Thursday 22 February 2018

Secret is out on the super-spy woman who found Bin Laden, and went from hero to zero

Tim Walker Los Angeles

THE story of the real-life CIA agent at the heart of 'Zero Dark Thirty' – director Kathryn Bigelow's new film about the hunt for Osama bin Laden – has emerged this week. But the young and determined agent named 'Maya', who is played by actress Jessica Chastain, has been described by colleagues as combative and difficult.

"She's not Miss Congeniality, but that's not going to find Osama bin Laden," one of her former CIA colleagues told 'The Washington Post'.

"Do you know how many CIA officers are jerks?" said another. "If that was a disqualifier, the whole national clandestine service would be gone."

The woman, who remains undercover and is in her 30s, was reportedly passed over for promotion this year, and clashed with colleagues about who should take credit for tracking down the al-Qa'ida leader to the compound in Abbottabad, Pakistan, where he was killed by US Special Forces in May 2011, in the 12.30am raid that gives Bigelow's film its title.

A CIA operative since before 9/11, she was stationed in Islamabad in the years before the raid, where she worked to uncover the network of couriers that would eventually lead to Bin Laden.

Though hundreds of people were involved in the decade-long search, 'Post' CIA sources acknowledge that Maya's contribution was crucial. Following the raid, she was awarded a CIA medal, and given a cash bonus.

But she riled colleagues by responding to the award with a group email, accusing others in the agency of having obstructed her in her work. Those colleagues were further irked by the amount of attention she has received.

The woman also appears, as 'Jen', in 'No Easy Day', a book about the raid by former Navy SEAL Matt Bissonnette, who took part in the mission.

'Zero Dark Thirty' is Bigelow's follow-up to her Oscar-winning Iraq war film 'The Hurt Locker' (2008), and is expected to feature heavily during the 2013 awards season.

When Bin Laden was killed, the director was working on a project about the attempts to find him. Screenwriter Mark Boal tore up the script and started again, and the film began shooting in spring this year. It opens in US cinemas this week, delayed to avoid accusations that it would give an electoral boost to Barack Obama, who ordered the raid.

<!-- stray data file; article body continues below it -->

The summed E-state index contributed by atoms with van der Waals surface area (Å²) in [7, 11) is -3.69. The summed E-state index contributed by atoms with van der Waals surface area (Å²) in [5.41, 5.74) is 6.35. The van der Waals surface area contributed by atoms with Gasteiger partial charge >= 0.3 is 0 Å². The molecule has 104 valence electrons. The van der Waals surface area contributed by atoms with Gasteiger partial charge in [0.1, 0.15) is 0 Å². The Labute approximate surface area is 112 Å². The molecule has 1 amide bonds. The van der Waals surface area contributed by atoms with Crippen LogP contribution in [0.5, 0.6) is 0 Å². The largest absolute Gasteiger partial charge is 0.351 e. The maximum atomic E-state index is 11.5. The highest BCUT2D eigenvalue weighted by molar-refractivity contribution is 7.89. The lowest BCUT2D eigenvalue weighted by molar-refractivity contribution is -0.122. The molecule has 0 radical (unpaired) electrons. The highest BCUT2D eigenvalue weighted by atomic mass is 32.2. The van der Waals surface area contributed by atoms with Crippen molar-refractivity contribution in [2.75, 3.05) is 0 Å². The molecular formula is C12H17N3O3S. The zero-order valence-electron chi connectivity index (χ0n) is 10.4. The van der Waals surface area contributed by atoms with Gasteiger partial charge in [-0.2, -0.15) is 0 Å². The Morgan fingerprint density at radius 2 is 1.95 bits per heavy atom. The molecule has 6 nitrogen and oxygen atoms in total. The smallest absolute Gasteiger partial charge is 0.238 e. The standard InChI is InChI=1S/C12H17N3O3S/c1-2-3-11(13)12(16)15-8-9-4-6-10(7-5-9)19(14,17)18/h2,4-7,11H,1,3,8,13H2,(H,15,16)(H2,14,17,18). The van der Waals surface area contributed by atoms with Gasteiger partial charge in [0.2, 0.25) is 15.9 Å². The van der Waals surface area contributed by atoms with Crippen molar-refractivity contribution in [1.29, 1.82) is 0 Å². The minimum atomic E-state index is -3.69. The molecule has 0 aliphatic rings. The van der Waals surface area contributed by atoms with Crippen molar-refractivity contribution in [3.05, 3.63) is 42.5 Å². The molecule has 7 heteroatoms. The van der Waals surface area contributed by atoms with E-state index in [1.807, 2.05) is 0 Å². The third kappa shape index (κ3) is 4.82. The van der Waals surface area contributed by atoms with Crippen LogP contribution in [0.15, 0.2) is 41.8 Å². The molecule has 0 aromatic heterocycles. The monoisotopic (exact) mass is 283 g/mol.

The film has caused controversy nonetheless: Bigelow and Boal met with officials from the White House, the Pentagon and the CIA – including the woman on whom Maya is based. Boal, who is also a journalist, was given a CIA tour of the "vault" where the raid was planned, and the mock-up Bin Laden compound where it was rehearsed.


Last year, the Republican chairman of the House Homeland Security Committee called for an investigation into whether the Obama administration had allowed the film-makers access to classified information, a charge that Boal and Bigelow deny.

'Zero Dark Thirty', which introduces itself as "based on first-hand accounts of actual events," is a new kind of timely fusing of film-making and journalism – what Bigelow calls "an imagistic version of living history".

Beginning with a black screen and a harrowing cacophony of voices from September 11, 'Zero Dark Thirty' unfolds like a decade-long revenge drama, depicting the sometimes ugly, sometimes cunning pursuit of Bin Laden.

The story isn't told through politicians or public sentiment, but via ferocious CIA officers (Jessica Chastain, Jason Clarke), modelled on the real if anonymous people – the boots-on-the-ground – who led the hunt.

Many film critics believe 'Zero Dark Thirty' will repeat the Academy Awards feat of 'The Hurt Locker', which won both best picture and best director for Bigelow – the first such win for a female film-maker.

But it has also stirred up considerable controversy, and some claim it's too journalistic – that the film-makers learnt of confidential identities and details in their liaisons with the military. Homeland Security committee chairman Peter King has raised questions over the film.

"People in the military were being pressured to co-operate with Hollywood and Hollywood was given access to areas of personnel it shouldn't have access to," he said.

Irish Independent

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